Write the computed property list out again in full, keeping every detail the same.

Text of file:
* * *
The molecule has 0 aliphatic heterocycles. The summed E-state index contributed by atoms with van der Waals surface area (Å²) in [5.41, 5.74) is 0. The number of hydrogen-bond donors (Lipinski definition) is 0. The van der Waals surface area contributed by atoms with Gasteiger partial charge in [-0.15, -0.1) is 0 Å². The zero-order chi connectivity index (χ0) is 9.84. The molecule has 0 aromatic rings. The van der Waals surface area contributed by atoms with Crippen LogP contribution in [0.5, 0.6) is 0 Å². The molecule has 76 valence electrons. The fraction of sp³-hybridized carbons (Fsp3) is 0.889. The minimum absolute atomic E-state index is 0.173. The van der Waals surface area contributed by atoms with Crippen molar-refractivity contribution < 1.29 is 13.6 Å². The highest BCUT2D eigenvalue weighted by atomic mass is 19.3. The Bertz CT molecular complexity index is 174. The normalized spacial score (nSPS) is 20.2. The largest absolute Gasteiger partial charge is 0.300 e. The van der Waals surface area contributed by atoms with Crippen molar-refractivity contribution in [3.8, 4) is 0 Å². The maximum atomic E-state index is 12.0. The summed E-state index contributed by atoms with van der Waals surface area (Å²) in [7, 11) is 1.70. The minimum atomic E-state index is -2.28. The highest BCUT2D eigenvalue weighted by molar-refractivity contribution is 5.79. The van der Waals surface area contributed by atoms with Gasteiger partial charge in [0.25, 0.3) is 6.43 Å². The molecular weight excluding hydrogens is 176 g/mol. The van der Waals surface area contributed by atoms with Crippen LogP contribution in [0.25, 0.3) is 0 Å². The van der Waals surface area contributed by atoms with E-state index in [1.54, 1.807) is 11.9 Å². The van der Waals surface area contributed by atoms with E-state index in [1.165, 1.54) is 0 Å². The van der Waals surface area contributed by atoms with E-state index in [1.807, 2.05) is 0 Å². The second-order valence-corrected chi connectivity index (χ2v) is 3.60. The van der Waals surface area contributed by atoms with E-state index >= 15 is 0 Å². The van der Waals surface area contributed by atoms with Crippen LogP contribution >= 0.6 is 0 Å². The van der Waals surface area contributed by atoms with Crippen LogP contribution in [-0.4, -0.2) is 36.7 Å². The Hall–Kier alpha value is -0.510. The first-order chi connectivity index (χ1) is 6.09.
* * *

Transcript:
The molecule has 0 aliphatic heterocycles. The summed E-state index contributed by atoms with van der Waals surface area (Å²) in [5.41, 5.74) is 0. The number of hydrogen-bond donors (Lipinski definition) is 0. The van der Waals surface area contributed by atoms with Gasteiger partial charge in [-0.15, -0.1) is 0 Å². The zero-order chi connectivity index (χ0) is 9.84. The molecule has 0 aromatic rings. The van der Waals surface area contributed by atoms with Crippen LogP contribution in [0.5, 0.6) is 0 Å². The molecule has 76 valence electrons. The fraction of sp³-hybridized carbons (Fsp3) is 0.889. The minimum absolute atomic E-state index is 0.173. The van der Waals surface area contributed by atoms with Crippen molar-refractivity contribution < 1.29 is 13.6 Å². The highest BCUT2D eigenvalue weighted by atomic mass is 19.3. The Bertz CT molecular complexity index is 174. The normalized spacial score (nSPS) is 20.2. The largest absolute Gasteiger partial charge is 0.300 e. The van der Waals surface area contributed by atoms with Crippen molar-refractivity contribution in [3.8, 4) is 0 Å². The maximum atomic E-state index is 12.0. The summed E-state index contributed by atoms with van der Waals surface area (Å²) in [7, 11) is 1.70. The minimum atomic E-state index is -2.28. The highest BCUT2D eigenvalue weighted by molar-refractivity contribution is 5.79. The van der Waals surface area contributed by atoms with Gasteiger partial charge in [0.25, 0.3) is 6.43 Å². The molecular weight excluding hydrogens is 176 g/mol. The van der Waals surface area contributed by atoms with Crippen LogP contribution in [0.25, 0.3) is 0 Å². The van der Waals surface area contributed by atoms with E-state index in [1.54, 1.807) is 11.9 Å². The van der Waals surface area contributed by atoms with E-state index in [1.165, 1.54) is 0 Å². The van der Waals surface area contributed by atoms with E-state index in [1.807, 2.05) is 0 Å². The second-order valence-corrected chi connectivity index (χ2v) is 3.60. The van der Waals surface area contributed by atoms with E-state index >= 15 is 0 Å². The van der Waals surface area contributed by atoms with Crippen LogP contribution >= 0.6 is 0 Å². The van der Waals surface area contributed by atoms with Crippen LogP contribution in [-0.4, -0.2) is 36.7 Å². The Hall–Kier alpha value is -0.510. The first-order chi connectivity index (χ1) is 6.09.